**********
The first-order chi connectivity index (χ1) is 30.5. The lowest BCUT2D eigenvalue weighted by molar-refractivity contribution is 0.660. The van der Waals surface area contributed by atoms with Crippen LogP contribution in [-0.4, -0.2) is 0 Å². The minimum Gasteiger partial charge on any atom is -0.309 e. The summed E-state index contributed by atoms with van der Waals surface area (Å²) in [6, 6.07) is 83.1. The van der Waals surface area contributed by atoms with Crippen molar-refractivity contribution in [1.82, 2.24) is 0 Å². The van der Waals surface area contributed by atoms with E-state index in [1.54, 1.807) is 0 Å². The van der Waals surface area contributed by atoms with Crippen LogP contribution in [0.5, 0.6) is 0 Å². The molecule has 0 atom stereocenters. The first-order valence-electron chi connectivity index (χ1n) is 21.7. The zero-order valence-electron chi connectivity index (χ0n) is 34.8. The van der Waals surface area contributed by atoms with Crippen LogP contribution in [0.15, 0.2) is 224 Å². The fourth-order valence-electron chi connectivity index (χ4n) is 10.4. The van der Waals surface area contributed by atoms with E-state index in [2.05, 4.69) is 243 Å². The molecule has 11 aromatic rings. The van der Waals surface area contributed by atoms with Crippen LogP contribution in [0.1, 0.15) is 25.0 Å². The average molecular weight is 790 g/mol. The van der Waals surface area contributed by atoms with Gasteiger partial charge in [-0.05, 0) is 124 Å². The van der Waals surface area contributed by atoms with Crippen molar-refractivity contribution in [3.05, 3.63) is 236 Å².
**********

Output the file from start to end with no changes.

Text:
The first-order chi connectivity index (χ1) is 30.5. The lowest BCUT2D eigenvalue weighted by molar-refractivity contribution is 0.660. The van der Waals surface area contributed by atoms with Crippen LogP contribution in [-0.4, -0.2) is 0 Å². The minimum Gasteiger partial charge on any atom is -0.309 e. The summed E-state index contributed by atoms with van der Waals surface area (Å²) in [6, 6.07) is 83.1. The van der Waals surface area contributed by atoms with Crippen molar-refractivity contribution in [1.82, 2.24) is 0 Å². The van der Waals surface area contributed by atoms with E-state index in [1.54, 1.807) is 0 Å². The van der Waals surface area contributed by atoms with Crippen LogP contribution in [0.5, 0.6) is 0 Å². The molecule has 0 atom stereocenters. The first-order valence-electron chi connectivity index (χ1n) is 21.7. The zero-order valence-electron chi connectivity index (χ0n) is 34.8. The van der Waals surface area contributed by atoms with Crippen LogP contribution in [0.15, 0.2) is 224 Å². The fourth-order valence-electron chi connectivity index (χ4n) is 10.4. The van der Waals surface area contributed by atoms with E-state index in [2.05, 4.69) is 243 Å². The molecule has 11 aromatic rings. The van der Waals surface area contributed by atoms with Crippen LogP contribution in [0.1, 0.15) is 25.0 Å². The average molecular weight is 790 g/mol. The van der Waals surface area contributed by atoms with Gasteiger partial charge in [-0.05, 0) is 124 Å². The van der Waals surface area contributed by atoms with Crippen molar-refractivity contribution in [3.05, 3.63) is 236 Å².